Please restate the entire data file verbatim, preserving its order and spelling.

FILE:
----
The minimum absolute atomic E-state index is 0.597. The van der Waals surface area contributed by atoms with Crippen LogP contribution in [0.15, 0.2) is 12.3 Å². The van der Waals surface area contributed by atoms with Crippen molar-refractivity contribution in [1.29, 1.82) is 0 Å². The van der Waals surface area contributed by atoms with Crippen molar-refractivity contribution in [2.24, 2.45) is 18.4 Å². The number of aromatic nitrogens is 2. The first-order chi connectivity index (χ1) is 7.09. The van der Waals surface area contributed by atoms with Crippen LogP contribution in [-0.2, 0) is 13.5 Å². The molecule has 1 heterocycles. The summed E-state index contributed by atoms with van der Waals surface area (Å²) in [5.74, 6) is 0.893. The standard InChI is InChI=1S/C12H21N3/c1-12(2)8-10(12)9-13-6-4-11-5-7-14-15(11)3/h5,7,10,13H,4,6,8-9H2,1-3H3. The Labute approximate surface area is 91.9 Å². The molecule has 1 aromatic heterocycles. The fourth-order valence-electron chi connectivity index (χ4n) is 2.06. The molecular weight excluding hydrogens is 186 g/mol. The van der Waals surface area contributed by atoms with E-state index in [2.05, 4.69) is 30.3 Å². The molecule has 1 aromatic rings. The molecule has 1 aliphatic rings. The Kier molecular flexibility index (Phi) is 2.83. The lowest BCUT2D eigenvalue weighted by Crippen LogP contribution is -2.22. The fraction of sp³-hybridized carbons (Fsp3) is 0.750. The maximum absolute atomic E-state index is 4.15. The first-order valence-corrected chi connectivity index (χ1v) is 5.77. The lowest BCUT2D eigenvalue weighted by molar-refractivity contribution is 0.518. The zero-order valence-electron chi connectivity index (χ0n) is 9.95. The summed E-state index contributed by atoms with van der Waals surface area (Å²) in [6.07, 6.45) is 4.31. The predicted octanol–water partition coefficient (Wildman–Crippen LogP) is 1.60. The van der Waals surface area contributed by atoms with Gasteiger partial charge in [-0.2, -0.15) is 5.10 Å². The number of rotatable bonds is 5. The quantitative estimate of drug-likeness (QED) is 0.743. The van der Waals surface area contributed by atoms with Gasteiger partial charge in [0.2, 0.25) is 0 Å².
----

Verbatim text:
The minimum absolute atomic E-state index is 0.597. The van der Waals surface area contributed by atoms with Crippen LogP contribution in [0.15, 0.2) is 12.3 Å². The van der Waals surface area contributed by atoms with Crippen molar-refractivity contribution in [1.29, 1.82) is 0 Å². The van der Waals surface area contributed by atoms with Crippen molar-refractivity contribution in [2.24, 2.45) is 18.4 Å². The number of aromatic nitrogens is 2. The first-order chi connectivity index (χ1) is 7.09. The van der Waals surface area contributed by atoms with Crippen LogP contribution in [-0.2, 0) is 13.5 Å². The molecule has 1 heterocycles. The summed E-state index contributed by atoms with van der Waals surface area (Å²) in [5.74, 6) is 0.893. The standard InChI is InChI=1S/C12H21N3/c1-12(2)8-10(12)9-13-6-4-11-5-7-14-15(11)3/h5,7,10,13H,4,6,8-9H2,1-3H3. The Labute approximate surface area is 91.9 Å². The molecule has 1 aromatic heterocycles. The fourth-order valence-electron chi connectivity index (χ4n) is 2.06. The molecular weight excluding hydrogens is 186 g/mol. The van der Waals surface area contributed by atoms with E-state index in [2.05, 4.69) is 30.3 Å². The molecule has 1 aromatic rings. The molecule has 1 aliphatic rings. The Kier molecular flexibility index (Phi) is 2.83. The lowest BCUT2D eigenvalue weighted by Crippen LogP contribution is -2.22. The fraction of sp³-hybridized carbons (Fsp3) is 0.750. The maximum absolute atomic E-state index is 4.15. The first-order valence-corrected chi connectivity index (χ1v) is 5.77. The lowest BCUT2D eigenvalue weighted by molar-refractivity contribution is 0.518. The zero-order valence-electron chi connectivity index (χ0n) is 9.95. The summed E-state index contributed by atoms with van der Waals surface area (Å²) in [6.07, 6.45) is 4.31. The predicted octanol–water partition coefficient (Wildman–Crippen LogP) is 1.60. The van der Waals surface area contributed by atoms with Gasteiger partial charge in [-0.2, -0.15) is 5.10 Å². The number of rotatable bonds is 5. The quantitative estimate of drug-likeness (QED) is 0.743. The van der Waals surface area contributed by atoms with Gasteiger partial charge in [0.2, 0.25) is 0 Å².